Those of us who are disciples of a true guru have the great blessing of feeling our lives guided by a wise and loving hand. While the guidance of my guru, Paramhansa Yogananda, is always with me, sometimes his loving care is especially evident. It was thrilling for me to experience the blessing of love and joy that flowed through the last years of my mother’s life.
My mother died in March 2008 at the age of 95. She had visited Ananda Village three or four times in the decades I’ve lived here. Her first visit was in 1971—the age of tepees, trailers, and outhouses—and she was in shock at the life I’d chosen. She kept asking herself what she’d done wrong that I would end up like this. After a few days, however, she began to experience some of the magical joy and love that is Ananda. On later visits, while she was never enthusiastic with my choice, she came to appreciate the people who lived here and the way of life that has been created.
A need for support
As she grew older and needed some sort of care, I asked if she wanted to come to Ananda Village and received a definite, “No.” She wanted to stay in her own home in St. Louis, despite the fact that none of her children were anywhere close by to help her. Luckily, she had a couple of relatives who could be called on in emergencies.
At the age of 92, she was still living in her four-storey house (and regularly using the attic and basement). I phoned her daily to monitor her situation, and I was becoming concerned. She had a couple of incidents that required trips to the emergency room. My siblings began to tell her that she must move to a place with more support. The more they insisted, the more she refused. Frantically they called me, saying I had to do something.
My brother and sister are both medical professionals. Their insistence on how dire the situation was turned my concern into real anxiety about what to do and how to do it, especially since I live in California.
Calling on Yogananda for help
I went to my meditation room to meditate and ask for help. After laying everything at Yogananda’s feet and calling on his guidance, I felt a great calmness come upon me and the knowledge that everything would work out well.
I then called my mom and said, “I know you don’t want to leave the house, but I’d like to come there for a week. We can research choices that might work for you when you feel ready to move.” She agreed, and I went to St. Louis for one week.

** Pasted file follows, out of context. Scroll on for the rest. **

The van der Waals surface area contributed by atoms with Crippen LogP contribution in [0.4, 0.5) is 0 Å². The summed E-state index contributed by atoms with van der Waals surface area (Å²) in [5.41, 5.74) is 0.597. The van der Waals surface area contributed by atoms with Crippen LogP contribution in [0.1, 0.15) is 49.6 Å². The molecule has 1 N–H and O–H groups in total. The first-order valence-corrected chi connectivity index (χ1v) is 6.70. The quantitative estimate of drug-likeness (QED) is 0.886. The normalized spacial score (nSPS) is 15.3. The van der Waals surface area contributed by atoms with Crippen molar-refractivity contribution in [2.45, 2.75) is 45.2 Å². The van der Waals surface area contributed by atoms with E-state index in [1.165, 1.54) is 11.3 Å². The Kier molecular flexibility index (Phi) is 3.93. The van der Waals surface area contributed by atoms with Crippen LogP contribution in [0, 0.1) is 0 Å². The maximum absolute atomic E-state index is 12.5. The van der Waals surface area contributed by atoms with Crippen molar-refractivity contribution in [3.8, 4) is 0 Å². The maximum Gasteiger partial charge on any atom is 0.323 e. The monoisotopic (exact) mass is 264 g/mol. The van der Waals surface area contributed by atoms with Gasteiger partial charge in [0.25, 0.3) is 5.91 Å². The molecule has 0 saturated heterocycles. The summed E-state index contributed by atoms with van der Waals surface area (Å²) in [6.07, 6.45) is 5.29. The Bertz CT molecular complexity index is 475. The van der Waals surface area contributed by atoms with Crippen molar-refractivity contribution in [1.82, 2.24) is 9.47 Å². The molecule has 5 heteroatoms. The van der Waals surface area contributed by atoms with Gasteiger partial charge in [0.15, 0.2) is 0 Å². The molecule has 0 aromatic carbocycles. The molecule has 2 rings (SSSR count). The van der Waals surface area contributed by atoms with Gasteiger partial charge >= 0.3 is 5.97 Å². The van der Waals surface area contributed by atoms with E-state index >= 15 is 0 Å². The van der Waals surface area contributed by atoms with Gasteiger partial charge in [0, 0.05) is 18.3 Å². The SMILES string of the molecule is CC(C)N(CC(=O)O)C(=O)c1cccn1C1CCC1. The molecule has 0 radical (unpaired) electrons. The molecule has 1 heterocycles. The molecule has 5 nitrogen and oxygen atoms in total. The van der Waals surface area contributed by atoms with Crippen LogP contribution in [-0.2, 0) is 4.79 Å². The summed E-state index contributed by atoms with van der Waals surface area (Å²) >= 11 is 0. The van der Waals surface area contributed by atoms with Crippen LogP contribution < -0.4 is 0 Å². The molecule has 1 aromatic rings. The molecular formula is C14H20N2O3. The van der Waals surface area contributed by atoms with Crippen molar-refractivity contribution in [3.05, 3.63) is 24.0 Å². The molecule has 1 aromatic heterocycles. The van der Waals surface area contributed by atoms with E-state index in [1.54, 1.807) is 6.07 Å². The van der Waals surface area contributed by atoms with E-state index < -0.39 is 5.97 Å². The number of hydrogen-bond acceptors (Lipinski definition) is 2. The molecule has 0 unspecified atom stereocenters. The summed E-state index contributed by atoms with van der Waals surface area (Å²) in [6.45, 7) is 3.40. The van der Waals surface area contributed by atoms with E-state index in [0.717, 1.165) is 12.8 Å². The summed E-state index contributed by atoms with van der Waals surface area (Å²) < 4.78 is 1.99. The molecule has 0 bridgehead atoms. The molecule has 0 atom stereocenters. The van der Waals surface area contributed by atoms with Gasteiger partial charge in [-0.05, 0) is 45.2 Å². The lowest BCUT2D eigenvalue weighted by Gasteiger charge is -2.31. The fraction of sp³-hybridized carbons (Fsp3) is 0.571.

Throughout that time I held on to the calm assurance I’d been given in meditation. I never urged her to do anything, but always asked what she wanted to do next. By the end of those seven days, we’d found an extraordinary independent living facility and had moved her into it for a one-month trial visit. The tiny apartment available at the time was ideal, overlooking a quiet garden, and close to the abundant facilities for meals, entertainment, exercise, and socializing.
After a month, she decided to sell her house and move her belongings into that apartment. Unbeknownst to me, one of my cousins was in real estate, and sold the house the first day it was on the market. Within a couple of months, my mom began to enjoy her new surroundings and the many fine people there.
Her greatest dread
As early as I can remember, Mom’s greatest dread, and therefore mine, was that she would become incapacitated and have to live for many years in a nursing home. She moved into her apartment in 2006, and near the end of 2007 began to have more problems.
My mom was always a very energetic lady, with lots of will power and interest in life. She could be critical and complaining, but you could never fault her for lack of zip. She now had slow internal bleeding that required her to go to the hospital for transfusions. Despite the transfusions, she began to be more confused and tired. Mom’s condition became so bleak that the Personal Care Director, by now our good friend, suggested Mom might be happier in assisted living. This suggestion came shortly before another trip to the hospital for a transfusion.